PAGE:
One of the first, and most important, things to happen once Jim enrolled at UConn was that he met his wife Shirley during orientation. They were married in Storrs at a house now owned by an emeritus professor.
At UConn, Jim was president of his class, and his yearbook calls him the “personification of verbosity” and “always behind in his work, but always able to catch up.” Shirley’s yearbook entry calls her “Roller-upper of Q.P.’s” (whatever that means!) and “self deprecator.” It’s always fun to look back at such pictures and admire the black-and-white photos of guys in ties and women in dresses. College life back then can seem quaint. At the same time, while Jim and Shirley obviously had a lot of fun, they were in college when Hitler invaded Poland in 1939; the Battle of Britain took place during their sophomore year; and Jim graduated from college months before Pearl Harbor. It’s hard for me to picture college life in the shadow of those events, even though the United States is at war today, and for some of our students graduation means a commission and a trip to Afghanistan. As events turned out, Jim had a successful career in the military, serving in WWII and Korea. He was missing in action for close to a year during the Korean War, hiding behind enemy lines.
Jim retired as a colonel and went to work for a friend who owned some radio stations in Virginia. While Shirley worked as a high school teacher and guidance counselor, the radio business expanded into multiple cities, and Jim became a partner in a company that eventually owned 26 stations. As Jim tells it, he and Shirley always felt a debt to UConn and when they heard about the UConn 2000 project they stepped forward to see if they could help out. Dean Ross MacKinnon noticed Jim’s fascination with Early American History – the Draper house is filled with artifacts and books on the subject – and proposed the creation of the Draper Chair. Tragically, Shirley died in 2000 after a brief illness and did not have the opportunity to see the Draper contribution to the University come to full fruition.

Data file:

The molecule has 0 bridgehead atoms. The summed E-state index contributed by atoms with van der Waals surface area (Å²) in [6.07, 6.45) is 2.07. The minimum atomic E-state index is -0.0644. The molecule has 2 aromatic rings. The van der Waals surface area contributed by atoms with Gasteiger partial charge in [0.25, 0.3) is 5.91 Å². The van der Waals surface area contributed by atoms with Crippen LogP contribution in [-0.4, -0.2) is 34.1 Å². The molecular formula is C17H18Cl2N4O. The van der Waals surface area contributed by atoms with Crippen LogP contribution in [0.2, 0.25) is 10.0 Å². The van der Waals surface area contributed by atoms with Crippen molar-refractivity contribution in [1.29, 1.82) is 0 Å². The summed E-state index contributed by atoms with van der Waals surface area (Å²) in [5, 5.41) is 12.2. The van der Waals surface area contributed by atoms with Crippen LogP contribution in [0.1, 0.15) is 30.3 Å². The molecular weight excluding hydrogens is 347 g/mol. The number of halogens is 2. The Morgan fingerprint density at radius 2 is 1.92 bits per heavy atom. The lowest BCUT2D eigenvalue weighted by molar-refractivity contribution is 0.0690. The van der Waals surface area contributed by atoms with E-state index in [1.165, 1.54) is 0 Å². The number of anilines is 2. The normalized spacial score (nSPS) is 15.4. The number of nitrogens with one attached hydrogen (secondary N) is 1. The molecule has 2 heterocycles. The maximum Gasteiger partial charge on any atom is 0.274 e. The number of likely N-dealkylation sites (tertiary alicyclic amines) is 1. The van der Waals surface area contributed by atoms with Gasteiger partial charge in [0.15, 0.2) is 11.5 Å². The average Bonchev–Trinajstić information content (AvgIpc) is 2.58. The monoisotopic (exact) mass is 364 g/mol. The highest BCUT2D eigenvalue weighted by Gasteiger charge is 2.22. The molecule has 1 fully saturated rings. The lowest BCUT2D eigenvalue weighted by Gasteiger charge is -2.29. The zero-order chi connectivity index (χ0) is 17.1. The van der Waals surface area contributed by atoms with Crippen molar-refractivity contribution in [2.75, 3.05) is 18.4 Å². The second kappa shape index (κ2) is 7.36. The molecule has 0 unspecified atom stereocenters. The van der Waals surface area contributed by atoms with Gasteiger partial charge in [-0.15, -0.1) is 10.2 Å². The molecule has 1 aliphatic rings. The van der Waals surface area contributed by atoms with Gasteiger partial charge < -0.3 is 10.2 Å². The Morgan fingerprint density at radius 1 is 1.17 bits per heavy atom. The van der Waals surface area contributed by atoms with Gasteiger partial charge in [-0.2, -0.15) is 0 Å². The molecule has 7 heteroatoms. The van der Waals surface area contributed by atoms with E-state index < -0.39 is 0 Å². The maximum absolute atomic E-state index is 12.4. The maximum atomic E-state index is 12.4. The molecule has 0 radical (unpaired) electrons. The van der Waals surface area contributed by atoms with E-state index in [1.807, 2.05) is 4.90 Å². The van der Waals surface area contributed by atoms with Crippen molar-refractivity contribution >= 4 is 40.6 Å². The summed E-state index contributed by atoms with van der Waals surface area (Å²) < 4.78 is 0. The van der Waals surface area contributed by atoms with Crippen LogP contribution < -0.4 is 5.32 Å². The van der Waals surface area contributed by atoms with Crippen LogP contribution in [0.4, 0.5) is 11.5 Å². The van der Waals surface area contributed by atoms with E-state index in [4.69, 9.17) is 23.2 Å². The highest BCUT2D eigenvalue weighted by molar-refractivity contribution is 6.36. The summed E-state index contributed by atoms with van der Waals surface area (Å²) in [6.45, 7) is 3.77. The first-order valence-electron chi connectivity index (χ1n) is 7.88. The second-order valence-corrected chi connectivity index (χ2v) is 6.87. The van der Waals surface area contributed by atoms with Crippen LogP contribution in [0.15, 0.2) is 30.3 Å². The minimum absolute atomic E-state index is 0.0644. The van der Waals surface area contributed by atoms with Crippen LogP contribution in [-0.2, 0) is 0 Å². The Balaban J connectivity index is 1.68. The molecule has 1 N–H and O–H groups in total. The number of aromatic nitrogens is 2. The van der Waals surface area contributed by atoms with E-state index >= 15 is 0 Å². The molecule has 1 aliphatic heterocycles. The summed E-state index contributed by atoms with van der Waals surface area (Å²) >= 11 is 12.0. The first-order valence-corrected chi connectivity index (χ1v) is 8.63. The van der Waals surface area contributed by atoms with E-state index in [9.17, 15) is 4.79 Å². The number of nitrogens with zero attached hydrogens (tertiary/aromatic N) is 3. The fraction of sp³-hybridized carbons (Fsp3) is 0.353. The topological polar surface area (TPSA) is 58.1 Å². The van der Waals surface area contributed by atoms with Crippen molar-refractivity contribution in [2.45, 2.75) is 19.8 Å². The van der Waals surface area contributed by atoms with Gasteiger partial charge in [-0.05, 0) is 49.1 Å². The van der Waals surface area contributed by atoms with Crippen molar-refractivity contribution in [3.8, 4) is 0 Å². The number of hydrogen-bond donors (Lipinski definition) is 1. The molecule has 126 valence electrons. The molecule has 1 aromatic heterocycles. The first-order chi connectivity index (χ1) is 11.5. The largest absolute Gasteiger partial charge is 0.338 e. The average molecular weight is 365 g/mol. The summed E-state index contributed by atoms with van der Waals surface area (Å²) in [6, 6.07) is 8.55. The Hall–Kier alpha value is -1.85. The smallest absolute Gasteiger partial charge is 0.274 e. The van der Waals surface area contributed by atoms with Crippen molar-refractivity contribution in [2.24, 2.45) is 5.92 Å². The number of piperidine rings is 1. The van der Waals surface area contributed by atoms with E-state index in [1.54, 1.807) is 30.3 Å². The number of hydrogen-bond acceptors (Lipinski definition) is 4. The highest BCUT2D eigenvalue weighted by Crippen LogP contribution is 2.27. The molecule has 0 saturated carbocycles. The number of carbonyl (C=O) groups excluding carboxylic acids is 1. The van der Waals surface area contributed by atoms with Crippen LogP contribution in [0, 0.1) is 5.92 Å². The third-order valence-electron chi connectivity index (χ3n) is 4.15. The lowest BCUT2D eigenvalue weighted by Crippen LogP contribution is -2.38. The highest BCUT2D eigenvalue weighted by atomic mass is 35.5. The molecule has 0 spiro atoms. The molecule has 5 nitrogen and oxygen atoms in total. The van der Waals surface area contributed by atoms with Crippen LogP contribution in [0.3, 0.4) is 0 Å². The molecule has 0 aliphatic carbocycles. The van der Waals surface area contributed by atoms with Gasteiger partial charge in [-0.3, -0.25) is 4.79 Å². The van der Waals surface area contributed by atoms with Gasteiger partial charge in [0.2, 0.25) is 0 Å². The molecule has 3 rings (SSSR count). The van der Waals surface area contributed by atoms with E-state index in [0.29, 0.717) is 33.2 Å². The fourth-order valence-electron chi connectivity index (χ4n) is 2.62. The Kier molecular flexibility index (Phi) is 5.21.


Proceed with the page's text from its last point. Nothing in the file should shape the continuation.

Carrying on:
It’s easy to dismiss as a cliche the notion that a gift brings joy to the giver as much as to the recipient, but all of us came away from our trip to Colebrook feeling like we’d been to a real celebration. Our presentation of a wall plaque had brought family and friends together to celebrate Jim and Shirley in an unmistakably genuine way. Even more, it was obvious from the love and respect that Jim commanded from everyone present that his impact on his community has gone far beyond his support for the University. Jim’s health isn’t great and he can’t see so well, but he still commands a room and he tells a great story. Far into the future, Jim and Shirley Draper’s name will live on through the Draper Chair in Early American History and the Draper Fellowships from the Humanities Institute. I’m honored that I will be able to put a face and a voice to that name.
Note: Just as this article was being prepared for publication on the web, we learned that Jim Draper passed away on May 4, 2010.
Read more posts by Jeremy Teitelbaum, dean of the College of Liberal Arts and Sciences, on his blog.